Archive for November 2nd, 2015

Malay Schizophrenic Response to British Colonialism

Bakri Musa
[email protected]
Oct 28 2015

Malays actively shunned and refused to participate in the various colonial endeavors even those that could potentially benefit us. Instead we undertook a form of passive resistance, utilizing what John C Scott refers to as “weapons of the weak.”

While these everyday forms of passive resistance may not grab headlines, nonetheless they are akin to the cumulative accumulation of the coral reefs. In the aggregate and over time they exert a profound impact. When the ship of state runs aground on such reefs, attention is directed to the shipwreck and not to the aggregations of petty acts that made those treacherous reefs possible.

So was the Malayan Union initiative shipwrecked upon a reef of resentment and resistance that had quietly been building up and concretized over time. Read the rest of this entry »

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Lessons From The Past

M. Bakri Musa
October 20 2016

The coming of Islam, European colonization, and the pursuit of independence – these were transformational events in our culture that resulted in the toppling of the Malay collective coconut shell. In all three instances our culture had served us well in guiding us through uncharted waters.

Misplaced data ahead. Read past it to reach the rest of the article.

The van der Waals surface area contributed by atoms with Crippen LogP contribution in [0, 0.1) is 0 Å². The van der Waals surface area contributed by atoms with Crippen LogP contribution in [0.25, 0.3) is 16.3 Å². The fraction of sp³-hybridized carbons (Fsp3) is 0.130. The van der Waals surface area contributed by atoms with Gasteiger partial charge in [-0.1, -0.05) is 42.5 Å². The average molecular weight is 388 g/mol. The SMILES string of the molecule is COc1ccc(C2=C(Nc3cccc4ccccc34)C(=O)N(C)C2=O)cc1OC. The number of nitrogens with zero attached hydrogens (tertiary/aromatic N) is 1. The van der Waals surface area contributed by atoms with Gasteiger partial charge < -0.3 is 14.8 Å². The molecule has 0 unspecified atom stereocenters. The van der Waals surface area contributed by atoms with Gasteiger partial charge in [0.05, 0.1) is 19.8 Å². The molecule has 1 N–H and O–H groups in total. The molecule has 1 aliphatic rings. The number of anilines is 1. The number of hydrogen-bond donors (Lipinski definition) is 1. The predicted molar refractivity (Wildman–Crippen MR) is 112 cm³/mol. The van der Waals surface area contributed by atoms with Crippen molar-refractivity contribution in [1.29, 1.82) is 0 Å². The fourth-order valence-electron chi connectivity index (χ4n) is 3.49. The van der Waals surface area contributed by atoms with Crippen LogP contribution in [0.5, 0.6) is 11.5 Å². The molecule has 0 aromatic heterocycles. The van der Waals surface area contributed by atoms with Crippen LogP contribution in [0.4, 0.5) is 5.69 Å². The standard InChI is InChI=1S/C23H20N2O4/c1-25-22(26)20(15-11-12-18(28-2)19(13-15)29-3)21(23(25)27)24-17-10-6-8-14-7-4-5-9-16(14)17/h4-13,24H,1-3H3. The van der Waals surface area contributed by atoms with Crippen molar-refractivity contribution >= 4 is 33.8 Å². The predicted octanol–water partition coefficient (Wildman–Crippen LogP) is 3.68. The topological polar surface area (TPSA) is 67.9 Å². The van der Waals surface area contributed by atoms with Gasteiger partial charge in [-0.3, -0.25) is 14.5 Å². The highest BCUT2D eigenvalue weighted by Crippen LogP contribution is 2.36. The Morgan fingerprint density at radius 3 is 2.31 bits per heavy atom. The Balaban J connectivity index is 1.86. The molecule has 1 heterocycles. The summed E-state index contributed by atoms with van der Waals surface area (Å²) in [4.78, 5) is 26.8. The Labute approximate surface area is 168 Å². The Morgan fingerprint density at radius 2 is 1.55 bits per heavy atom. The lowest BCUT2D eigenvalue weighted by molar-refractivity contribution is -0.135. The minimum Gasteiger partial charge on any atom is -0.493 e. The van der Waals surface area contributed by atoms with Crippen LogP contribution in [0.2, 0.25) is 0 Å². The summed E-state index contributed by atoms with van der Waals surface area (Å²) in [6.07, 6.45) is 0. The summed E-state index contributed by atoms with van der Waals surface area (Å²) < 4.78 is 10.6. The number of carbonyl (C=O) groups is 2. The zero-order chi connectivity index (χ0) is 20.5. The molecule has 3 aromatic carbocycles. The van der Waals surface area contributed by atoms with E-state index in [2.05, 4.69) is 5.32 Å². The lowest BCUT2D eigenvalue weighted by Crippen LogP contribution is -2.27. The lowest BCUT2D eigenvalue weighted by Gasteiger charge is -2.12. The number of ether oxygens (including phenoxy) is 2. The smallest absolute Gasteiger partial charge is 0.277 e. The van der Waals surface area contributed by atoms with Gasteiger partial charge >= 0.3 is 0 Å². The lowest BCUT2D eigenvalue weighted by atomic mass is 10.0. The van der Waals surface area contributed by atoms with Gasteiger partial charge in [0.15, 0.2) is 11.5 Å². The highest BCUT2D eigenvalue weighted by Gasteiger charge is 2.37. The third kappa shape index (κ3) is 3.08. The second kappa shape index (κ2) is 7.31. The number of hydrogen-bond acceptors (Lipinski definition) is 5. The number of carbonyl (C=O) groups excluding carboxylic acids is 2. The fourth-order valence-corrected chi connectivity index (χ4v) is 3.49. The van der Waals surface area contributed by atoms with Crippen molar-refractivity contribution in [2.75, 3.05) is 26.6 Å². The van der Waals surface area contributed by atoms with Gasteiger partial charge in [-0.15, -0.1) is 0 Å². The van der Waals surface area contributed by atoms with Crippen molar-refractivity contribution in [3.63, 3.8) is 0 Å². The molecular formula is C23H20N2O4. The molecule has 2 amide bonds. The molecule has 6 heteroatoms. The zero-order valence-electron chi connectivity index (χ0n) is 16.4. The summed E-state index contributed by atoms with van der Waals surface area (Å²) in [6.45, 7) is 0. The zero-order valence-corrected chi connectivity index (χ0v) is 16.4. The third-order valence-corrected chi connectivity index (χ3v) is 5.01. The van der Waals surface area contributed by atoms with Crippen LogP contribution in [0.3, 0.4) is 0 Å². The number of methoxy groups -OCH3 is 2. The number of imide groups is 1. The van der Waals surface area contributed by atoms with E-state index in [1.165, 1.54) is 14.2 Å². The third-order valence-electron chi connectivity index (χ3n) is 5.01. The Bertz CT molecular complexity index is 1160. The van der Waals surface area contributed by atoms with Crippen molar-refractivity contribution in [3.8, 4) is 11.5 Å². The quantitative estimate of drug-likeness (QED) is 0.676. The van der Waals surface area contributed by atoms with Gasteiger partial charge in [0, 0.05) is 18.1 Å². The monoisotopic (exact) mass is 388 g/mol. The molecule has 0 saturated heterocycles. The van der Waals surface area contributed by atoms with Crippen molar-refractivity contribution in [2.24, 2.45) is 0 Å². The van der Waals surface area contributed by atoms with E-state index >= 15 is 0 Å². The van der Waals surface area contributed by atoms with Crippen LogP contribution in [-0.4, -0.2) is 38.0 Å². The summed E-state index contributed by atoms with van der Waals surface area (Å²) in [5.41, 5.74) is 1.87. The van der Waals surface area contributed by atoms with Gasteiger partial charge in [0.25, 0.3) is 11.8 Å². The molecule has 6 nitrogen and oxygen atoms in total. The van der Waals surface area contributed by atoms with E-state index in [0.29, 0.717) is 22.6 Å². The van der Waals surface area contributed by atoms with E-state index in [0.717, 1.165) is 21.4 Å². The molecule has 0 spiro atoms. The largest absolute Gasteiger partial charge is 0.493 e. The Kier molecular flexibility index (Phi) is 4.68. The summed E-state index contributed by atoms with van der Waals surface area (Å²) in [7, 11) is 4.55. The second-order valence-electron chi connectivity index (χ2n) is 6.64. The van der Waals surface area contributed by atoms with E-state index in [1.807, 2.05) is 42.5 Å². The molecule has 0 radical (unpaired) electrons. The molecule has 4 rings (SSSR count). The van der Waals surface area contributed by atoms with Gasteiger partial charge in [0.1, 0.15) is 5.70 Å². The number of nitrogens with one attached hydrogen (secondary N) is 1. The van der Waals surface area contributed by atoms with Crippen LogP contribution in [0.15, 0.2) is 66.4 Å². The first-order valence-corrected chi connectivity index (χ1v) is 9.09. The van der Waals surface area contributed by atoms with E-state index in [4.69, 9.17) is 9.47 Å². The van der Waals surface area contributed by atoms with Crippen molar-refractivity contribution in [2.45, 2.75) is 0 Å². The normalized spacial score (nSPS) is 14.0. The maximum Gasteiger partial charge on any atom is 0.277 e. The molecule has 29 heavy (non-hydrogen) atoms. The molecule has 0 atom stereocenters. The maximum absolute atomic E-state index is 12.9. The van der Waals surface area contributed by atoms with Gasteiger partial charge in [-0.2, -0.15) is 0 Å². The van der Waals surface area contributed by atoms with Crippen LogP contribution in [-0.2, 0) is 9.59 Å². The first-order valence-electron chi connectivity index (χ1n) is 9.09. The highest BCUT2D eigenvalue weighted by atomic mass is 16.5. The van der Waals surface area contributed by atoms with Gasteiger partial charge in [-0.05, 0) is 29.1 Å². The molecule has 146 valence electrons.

Yet, and this seems perverse, in our current tribulations we are far too inclined to blame our culture. I suggest that instead of forever berating and blaming the presumed inadequacies of our culture, it would be far more meaningful and productive if we were to analyze and learn how our culture had dealt with the major events of the past, and apply those insights to our current challenges.

If I were to grade the performance of our culture to the three transformational events in our history, I would give an exemplary A-plus for the path we chose towards independence, an A-minus for our reception to the coming of Islam, and a respectable B for our performance during colonization. Read the rest of this entry »

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The Peaceful Path We Chose Towards Independence

M. Bakri Musa
13th October 2015

The third defining moment in Malay culture was the peaceful path we chose towards independence. The Malay world was turned upside down with colonization; it altered the physical as well as social landscape. The latter was even more profound and threatening.

Despite that, and defying the trend of the time, we opted for this peaceful path through negotiations and collaborations in pursuit of our independence.